path. We analysed nuclear and plastid DNA sequences from all known
Citrullus species, most of them with multiple accessions, including
leaf fragments from the holotype of Momordica lanata (UPS-THUNB
22762) and from the lectotype of Citrullus caffer (GOET 007221;
Nesom, l.c.: 26, fig. 1). We found complete agreement between those
two type specimens (they share, in particular, a unique 30-base-pair
deletion in the plastid gene trnS-trnG). Furthermore, it has become
evident that the sweet watermelon, “C. lanatus”, is not immediately
related to S. Af rican plants but is sister to C. mucosospermus (Fursa)
Fursa from W. Tropical Africa; whereas the southern African popula-
tions form a separate lineage, in which Thunberg’s plant, the annual,
tendril-bearing citron melon (for which the name C. amarus Schrad.
1836 is available, which has priority over C. caffer Schrad. 1838) is
sister to a mor phologically quite distinct species, C. ecirrhosus Cogn.
1888, a perennial that lacks tendrils.
In our opinion, changing the name of as popular and economi-
cally impor tant a plant as the sweet watermelon must not be per-
mitted. It is by far the better solution to condone and legalise the
increasingly erroneous application of the name Citrullus lanatus
by conserving it with a type that, while discordant with Thunberg’s
original intent, sanctions the current all but universal practice. Since
2000 the name C. lanatus has been used in ca. 650 scientific papers
(Web of Science, accessed 25 May 2014) and countless publications
in the applied domain, all relating to the watermelon. The other con-
ceivable alternative, reverting to the once popular C. vulgaris, is not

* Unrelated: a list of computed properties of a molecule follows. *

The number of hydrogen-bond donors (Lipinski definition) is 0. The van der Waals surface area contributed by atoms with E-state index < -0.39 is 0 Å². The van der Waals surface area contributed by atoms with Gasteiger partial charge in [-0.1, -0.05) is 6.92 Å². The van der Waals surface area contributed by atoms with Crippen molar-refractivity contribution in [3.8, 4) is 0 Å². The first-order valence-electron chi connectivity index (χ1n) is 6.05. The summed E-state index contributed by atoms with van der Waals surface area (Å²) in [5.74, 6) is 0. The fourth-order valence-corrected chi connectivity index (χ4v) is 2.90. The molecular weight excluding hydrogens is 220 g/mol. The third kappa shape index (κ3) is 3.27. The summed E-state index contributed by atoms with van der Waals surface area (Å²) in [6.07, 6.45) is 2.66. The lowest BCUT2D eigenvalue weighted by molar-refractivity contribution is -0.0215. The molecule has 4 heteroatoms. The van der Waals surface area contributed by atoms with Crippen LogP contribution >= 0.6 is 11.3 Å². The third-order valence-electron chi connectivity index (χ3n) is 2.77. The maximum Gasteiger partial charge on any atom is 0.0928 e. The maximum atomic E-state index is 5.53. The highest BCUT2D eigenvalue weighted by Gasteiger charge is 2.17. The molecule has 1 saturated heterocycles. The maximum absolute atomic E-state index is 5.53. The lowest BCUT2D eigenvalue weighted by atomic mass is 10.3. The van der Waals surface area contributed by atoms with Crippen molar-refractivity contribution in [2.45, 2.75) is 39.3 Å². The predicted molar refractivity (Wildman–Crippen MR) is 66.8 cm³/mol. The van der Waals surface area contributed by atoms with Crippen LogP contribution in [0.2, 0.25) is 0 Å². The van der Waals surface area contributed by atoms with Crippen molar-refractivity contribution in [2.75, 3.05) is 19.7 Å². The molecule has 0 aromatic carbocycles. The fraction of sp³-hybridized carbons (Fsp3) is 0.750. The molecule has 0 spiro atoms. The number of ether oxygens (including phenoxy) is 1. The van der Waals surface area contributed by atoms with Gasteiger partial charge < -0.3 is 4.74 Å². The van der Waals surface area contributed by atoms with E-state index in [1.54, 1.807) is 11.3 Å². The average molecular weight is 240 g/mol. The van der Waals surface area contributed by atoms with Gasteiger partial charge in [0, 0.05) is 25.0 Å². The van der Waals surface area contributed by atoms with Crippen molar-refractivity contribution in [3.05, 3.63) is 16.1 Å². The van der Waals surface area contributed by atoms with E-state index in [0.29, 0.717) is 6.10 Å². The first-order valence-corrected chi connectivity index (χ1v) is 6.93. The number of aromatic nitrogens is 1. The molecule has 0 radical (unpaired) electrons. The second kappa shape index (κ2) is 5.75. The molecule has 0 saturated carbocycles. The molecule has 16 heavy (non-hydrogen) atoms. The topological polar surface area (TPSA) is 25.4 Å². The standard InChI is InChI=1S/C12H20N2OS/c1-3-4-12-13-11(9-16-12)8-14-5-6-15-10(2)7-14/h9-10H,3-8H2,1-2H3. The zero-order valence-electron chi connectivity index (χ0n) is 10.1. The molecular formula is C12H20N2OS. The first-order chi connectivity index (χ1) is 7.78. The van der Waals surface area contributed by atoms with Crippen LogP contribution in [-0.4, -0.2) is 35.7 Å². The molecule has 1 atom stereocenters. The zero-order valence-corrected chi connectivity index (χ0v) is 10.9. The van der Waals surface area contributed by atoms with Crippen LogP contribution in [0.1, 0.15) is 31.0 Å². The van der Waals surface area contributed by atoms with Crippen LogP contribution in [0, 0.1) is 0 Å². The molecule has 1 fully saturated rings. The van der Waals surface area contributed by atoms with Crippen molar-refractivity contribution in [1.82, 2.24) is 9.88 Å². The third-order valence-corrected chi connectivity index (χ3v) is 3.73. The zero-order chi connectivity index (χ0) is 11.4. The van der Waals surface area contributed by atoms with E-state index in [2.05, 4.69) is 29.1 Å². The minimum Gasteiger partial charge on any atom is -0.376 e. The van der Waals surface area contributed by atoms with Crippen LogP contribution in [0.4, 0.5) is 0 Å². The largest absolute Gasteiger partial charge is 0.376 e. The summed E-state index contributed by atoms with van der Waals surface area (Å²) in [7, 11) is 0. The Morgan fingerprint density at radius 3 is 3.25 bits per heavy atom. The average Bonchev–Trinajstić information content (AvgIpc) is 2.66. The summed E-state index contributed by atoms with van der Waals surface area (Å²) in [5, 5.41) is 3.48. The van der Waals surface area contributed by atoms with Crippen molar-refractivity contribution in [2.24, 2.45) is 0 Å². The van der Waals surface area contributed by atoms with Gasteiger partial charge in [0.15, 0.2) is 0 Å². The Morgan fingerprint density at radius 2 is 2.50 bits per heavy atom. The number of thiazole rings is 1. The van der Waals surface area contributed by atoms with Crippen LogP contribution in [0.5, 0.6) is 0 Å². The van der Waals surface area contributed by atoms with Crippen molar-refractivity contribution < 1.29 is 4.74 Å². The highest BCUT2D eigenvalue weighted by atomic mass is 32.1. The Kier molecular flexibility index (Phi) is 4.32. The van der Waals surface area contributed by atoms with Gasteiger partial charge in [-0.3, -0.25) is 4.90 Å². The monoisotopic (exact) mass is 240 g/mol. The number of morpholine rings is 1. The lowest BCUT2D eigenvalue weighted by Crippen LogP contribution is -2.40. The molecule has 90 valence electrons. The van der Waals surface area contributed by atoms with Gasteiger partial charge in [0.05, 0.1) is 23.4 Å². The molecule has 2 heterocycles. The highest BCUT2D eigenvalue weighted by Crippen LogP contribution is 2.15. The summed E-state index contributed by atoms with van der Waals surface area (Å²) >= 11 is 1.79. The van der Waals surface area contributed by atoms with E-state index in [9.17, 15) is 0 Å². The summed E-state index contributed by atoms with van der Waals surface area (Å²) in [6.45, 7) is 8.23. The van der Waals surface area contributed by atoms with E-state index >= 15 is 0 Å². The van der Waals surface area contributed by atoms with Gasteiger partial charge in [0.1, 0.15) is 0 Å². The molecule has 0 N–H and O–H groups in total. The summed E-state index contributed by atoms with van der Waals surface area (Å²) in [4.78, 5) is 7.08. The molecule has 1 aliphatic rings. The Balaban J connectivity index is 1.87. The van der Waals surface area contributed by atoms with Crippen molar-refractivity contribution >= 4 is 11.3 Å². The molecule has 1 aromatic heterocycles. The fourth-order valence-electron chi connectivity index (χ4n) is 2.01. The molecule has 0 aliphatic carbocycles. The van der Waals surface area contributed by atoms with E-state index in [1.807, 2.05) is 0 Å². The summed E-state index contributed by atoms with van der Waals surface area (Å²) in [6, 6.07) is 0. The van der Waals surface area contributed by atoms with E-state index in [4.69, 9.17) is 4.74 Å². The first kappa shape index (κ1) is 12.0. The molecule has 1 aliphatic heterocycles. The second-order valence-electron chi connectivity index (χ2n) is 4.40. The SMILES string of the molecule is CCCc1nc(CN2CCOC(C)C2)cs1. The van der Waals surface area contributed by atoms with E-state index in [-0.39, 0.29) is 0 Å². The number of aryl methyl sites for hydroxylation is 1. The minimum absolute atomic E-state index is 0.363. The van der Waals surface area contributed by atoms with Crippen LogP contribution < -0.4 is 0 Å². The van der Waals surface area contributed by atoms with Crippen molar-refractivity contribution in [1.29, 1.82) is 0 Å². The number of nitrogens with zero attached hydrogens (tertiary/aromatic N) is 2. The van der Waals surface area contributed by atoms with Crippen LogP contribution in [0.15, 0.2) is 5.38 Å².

a realistic option since that name is not available for use anyway
owing to Forsskål’s earlier name. The specimen here proposed as
conserved type of C. lanatus is one of those of which the DNA has
been extracted and sequenced.
Rejection of the present proposal would have two unwelcome
consequences: (1) The correct name of the watermelon would change
from Citrullus lanatus, not to the once familiar C. vulgaris, but to the
utterly unused C. battich Forssk. Forsskål’s name has been discussed
at l en gth by Bailey (l.c. 193 0: 182) w ho, even though no t ype mate rial
has been preserved, was satisfied of the identity of the plant described
with the watermelon, based on the distinctive pattern of seed testa
colour and the coincidence of the ver nacular name with its moder n
use. (2) Application of the name C. lanatus would have to swit ch fro m
sweet watermelon, its present well known meaning, to C. amarus, the
S. African wild citron melon, also cultivated as preser ving melon.
Even t hough C. lanatus has been widely and persistently used for a
taxon not including its type, ICN Art. 57 can no longer be applied if
this proposal should fail.